We first saw the German Bombtrack Hook EXT back in January and, as Dave Arthur said, 'we liked what we saw'. Having spent a month trying to find a trail it couldn't handle, I'm stumped. This is simply an awesome bike to take off-road.
After our initial intro on road.cc, Dave got into more detail here. As he noted, the defining feature of the Hook EXT is the 650B (27.5in) wheel size. It's becoming popular in the category of do-anything bike – the ability to rock the toughest of mountain bike trails, then either fit really fat slicks for road riding/touring, or a set of 700C wheels on normal tyres makes for as close to one-bike-to-rule-them-all as you currently get.
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At over 11kg in its SRAM Rival 1X 650B-fat-tyre guise, the Hook EXT is portly by road bike standards, and the 44T chainring as tested will spin out quickly – but let's not damn with faint praise here. Understand what you can do with the Hook EXT and your horizons widen. Literally.
Since bicycles were invented there have been hardy souls pushing the limits of where you can ride one. Fatter tubeless tyres have turned bikes that were previously roadbound into perfectly capable gravel bashers, particularly bikes better suited to endurance pursuits befitting slacker head angles and longer wheelbases. At 1020mm in a medium frame size, the Hook EXT is properly stretched out and stable at any speed, on any surface.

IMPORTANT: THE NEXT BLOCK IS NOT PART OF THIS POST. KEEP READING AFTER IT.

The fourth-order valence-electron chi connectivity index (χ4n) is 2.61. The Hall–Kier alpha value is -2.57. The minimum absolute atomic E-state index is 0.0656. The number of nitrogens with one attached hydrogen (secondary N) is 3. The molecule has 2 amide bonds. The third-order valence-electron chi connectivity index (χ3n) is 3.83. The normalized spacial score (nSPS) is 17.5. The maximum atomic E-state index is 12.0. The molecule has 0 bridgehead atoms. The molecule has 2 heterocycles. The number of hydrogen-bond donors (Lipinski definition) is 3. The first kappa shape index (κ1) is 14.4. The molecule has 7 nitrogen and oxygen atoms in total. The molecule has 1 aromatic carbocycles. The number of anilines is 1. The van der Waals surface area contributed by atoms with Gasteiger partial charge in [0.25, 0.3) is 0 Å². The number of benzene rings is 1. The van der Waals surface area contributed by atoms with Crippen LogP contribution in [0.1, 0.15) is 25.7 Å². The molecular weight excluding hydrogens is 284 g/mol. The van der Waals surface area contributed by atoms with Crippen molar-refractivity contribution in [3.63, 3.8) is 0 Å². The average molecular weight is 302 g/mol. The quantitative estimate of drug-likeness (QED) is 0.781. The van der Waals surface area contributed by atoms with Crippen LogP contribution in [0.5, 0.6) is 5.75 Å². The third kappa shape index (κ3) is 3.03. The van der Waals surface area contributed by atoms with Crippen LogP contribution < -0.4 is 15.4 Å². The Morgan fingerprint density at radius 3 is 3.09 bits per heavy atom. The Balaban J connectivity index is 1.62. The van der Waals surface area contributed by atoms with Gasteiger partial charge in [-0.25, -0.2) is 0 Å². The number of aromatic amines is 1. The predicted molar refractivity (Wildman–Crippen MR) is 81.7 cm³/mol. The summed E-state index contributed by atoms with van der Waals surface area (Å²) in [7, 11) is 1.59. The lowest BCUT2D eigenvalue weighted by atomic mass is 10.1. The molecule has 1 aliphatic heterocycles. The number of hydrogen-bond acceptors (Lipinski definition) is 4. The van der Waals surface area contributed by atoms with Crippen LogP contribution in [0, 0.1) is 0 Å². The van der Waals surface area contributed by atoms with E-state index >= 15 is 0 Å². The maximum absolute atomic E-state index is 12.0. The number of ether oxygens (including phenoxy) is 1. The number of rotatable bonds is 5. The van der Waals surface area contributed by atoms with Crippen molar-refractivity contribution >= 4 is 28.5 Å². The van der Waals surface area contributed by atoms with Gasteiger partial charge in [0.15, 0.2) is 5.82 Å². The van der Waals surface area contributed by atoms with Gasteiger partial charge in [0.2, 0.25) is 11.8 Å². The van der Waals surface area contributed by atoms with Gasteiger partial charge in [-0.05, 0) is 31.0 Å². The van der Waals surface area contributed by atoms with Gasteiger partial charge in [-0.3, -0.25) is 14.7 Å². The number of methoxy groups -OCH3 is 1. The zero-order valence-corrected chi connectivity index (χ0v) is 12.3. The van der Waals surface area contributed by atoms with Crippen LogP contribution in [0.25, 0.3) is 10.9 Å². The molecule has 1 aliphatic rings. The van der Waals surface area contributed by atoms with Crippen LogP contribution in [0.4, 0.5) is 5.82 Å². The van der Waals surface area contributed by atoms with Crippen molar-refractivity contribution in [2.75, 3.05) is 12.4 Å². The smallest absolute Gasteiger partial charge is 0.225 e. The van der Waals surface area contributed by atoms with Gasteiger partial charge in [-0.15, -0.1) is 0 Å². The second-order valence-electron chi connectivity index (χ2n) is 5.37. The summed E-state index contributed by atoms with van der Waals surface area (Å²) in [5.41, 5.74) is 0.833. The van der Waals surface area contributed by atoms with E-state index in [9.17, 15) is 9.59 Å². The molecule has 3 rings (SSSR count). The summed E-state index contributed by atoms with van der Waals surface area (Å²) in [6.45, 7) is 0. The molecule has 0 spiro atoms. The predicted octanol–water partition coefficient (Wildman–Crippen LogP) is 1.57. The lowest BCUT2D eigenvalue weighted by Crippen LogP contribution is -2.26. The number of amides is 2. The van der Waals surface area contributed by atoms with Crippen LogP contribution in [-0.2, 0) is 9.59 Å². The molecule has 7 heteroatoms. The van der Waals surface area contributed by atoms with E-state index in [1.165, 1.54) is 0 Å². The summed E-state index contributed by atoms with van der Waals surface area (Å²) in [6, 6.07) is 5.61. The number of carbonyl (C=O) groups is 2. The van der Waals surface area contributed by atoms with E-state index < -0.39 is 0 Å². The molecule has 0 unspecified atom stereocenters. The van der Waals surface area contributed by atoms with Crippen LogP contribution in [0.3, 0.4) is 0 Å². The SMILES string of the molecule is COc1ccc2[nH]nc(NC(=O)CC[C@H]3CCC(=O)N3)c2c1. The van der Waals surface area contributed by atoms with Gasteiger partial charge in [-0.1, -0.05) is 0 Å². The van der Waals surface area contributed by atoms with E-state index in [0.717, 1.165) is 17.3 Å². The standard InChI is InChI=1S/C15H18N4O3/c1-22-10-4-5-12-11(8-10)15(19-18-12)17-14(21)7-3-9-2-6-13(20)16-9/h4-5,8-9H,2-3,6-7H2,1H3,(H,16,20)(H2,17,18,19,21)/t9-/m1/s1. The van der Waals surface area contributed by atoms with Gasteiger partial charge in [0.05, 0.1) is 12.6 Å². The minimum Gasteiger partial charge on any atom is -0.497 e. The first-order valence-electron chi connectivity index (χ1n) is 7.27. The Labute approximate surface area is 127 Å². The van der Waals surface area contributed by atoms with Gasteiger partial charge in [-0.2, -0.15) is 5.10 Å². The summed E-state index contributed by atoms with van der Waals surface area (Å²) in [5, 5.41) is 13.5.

And it's on the rough stuff that this bike shines. With knobbly, wide, inner-tubed rubber underneath, any road riding will be a chore, but it makes the anticipation of hitting the trails ever-sweeter. I felt more confident on the Hook EXT than on my (admittedly ageing) full-suspension GT i-Drive, it's that good. And not even in the drops – the substantial SRAM Rival hoods provide ample grip for gloved hands, even on 20mph rocky descents, the one- or two-fingered hydraulic braking providing the reassurance that you can get out of trouble quickly.